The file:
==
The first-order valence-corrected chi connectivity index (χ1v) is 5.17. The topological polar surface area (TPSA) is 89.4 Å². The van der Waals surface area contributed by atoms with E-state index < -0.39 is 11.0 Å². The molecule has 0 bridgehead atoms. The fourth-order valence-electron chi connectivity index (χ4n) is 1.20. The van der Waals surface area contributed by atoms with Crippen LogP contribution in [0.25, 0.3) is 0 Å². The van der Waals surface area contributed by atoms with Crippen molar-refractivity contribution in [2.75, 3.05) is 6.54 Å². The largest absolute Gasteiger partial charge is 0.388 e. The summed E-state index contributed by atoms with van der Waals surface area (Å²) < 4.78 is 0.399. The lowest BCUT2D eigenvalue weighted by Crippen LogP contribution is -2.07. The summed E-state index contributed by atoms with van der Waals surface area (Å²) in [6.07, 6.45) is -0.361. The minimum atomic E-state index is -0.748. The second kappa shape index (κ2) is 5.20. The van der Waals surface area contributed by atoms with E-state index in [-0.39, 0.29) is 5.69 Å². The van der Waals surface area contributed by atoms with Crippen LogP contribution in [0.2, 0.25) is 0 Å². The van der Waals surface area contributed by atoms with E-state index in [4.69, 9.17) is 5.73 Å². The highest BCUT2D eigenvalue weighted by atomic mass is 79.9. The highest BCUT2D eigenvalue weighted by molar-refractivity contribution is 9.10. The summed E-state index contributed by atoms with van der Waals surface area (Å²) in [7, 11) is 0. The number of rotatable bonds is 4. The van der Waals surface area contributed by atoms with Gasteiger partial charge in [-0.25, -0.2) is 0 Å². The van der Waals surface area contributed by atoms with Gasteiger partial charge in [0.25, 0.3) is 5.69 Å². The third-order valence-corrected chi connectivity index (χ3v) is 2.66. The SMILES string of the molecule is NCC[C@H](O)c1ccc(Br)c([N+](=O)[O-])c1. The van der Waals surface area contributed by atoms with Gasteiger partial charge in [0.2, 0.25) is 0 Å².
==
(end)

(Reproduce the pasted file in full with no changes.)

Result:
The first-order valence-corrected chi connectivity index (χ1v) is 5.17. The topological polar surface area (TPSA) is 89.4 Å². The van der Waals surface area contributed by atoms with E-state index < -0.39 is 11.0 Å². The molecule has 0 bridgehead atoms. The fourth-order valence-electron chi connectivity index (χ4n) is 1.20. The van der Waals surface area contributed by atoms with Crippen LogP contribution in [0.25, 0.3) is 0 Å². The van der Waals surface area contributed by atoms with Crippen molar-refractivity contribution in [2.75, 3.05) is 6.54 Å². The largest absolute Gasteiger partial charge is 0.388 e. The summed E-state index contributed by atoms with van der Waals surface area (Å²) < 4.78 is 0.399. The lowest BCUT2D eigenvalue weighted by Crippen LogP contribution is -2.07. The summed E-state index contributed by atoms with van der Waals surface area (Å²) in [6.07, 6.45) is -0.361. The minimum atomic E-state index is -0.748. The second kappa shape index (κ2) is 5.20. The van der Waals surface area contributed by atoms with E-state index in [-0.39, 0.29) is 5.69 Å². The van der Waals surface area contributed by atoms with Crippen LogP contribution in [0.2, 0.25) is 0 Å². The van der Waals surface area contributed by atoms with E-state index in [4.69, 9.17) is 5.73 Å². The highest BCUT2D eigenvalue weighted by atomic mass is 79.9. The highest BCUT2D eigenvalue weighted by molar-refractivity contribution is 9.10. The summed E-state index contributed by atoms with van der Waals surface area (Å²) in [7, 11) is 0. The number of rotatable bonds is 4. The van der Waals surface area contributed by atoms with Gasteiger partial charge in [-0.25, -0.2) is 0 Å². The van der Waals surface area contributed by atoms with Gasteiger partial charge in [0.25, 0.3) is 5.69 Å². The third-order valence-corrected chi connectivity index (χ3v) is 2.66. The SMILES string of the molecule is NCC[C@H](O)c1ccc(Br)c([N+](=O)[O-])c1. The van der Waals surface area contributed by atoms with Gasteiger partial charge in [0.2, 0.25) is 0 Å².